"So I downplayed it at first, but very gradually I came to realize that it is an essential part of their relationship - it is background, something that connects them but also separates them - and that I couldn't ignore it. It was hard for me, because it was very important to me to protect them, and I thought, why should I bring something to the surface that if it weren't for the film there would be no reason to bring up? But I slowly began to feel that Miriam found relief in being able to tell these things, and then I approached Ben and told him I wanted to tell this, to deepen the relationship in the film, and he cooperated with me."
Peter says that after his parents died, he and his brother turned down most requests from the media to discuss the case. "We said no to everyone, because this was not an ordinary case of domestic violence. My father had been sick, he had had severe clinical depression, with medication and everything, for three years. We didn't agree to talk because we didn't want them to stamp this case with the stereotype of a battering man who murdered his wife and committed suicide, and that's what they were looking for."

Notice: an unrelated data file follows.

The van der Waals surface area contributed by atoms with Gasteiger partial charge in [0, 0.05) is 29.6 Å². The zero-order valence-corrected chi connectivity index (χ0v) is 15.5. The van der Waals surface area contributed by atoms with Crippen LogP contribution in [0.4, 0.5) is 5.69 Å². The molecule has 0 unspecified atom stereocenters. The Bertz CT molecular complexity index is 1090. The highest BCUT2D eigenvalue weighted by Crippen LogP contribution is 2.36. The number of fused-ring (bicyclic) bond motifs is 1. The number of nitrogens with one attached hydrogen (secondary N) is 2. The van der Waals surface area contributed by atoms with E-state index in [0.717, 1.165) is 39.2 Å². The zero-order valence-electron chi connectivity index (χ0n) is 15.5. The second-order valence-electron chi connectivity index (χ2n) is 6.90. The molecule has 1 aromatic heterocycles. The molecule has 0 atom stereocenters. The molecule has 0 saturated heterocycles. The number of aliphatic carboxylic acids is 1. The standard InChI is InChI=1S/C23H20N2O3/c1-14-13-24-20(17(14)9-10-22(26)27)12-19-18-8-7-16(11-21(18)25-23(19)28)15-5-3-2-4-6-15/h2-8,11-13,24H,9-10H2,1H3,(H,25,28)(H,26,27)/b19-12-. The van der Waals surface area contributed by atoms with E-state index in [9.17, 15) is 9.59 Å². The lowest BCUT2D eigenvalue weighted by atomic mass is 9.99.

Tal's film made him feel safe enough to address the subject in front of a camera for the first time, "because the film's stance is loving, protective, knowing and respectful," he says. "What was most important to Tamar throughout the film was what we felt. So yes, it required additional effort on my part, to raise difficult questions, and to open up in front of the camera. But I did it and I told Tamar I was grateful she got me to talk about these things and documented it. There is a lot of healing in this, in talking. And now, after eight years, I feel it's the right distance for dealing with things. In her hands it never felt exposing."
When he watched the film for the first time, about a month ago, "it flooded me with this, exactly like at the memorial service, which is a very loaded time every year. When I see the film, my parents' place in it is very clear to me, mainly due to my and my grandmother's bond with my mother, and the loss is very tangible. The next day I rode my bike, listened to music and cried in the streets. I suddenly felt, perhaps because of the film, that I truly forgive my father. I felt I suddenly understood everything, feel everything. It expanded my heart so much that I felt there was room there now for him as well, no matter what he was."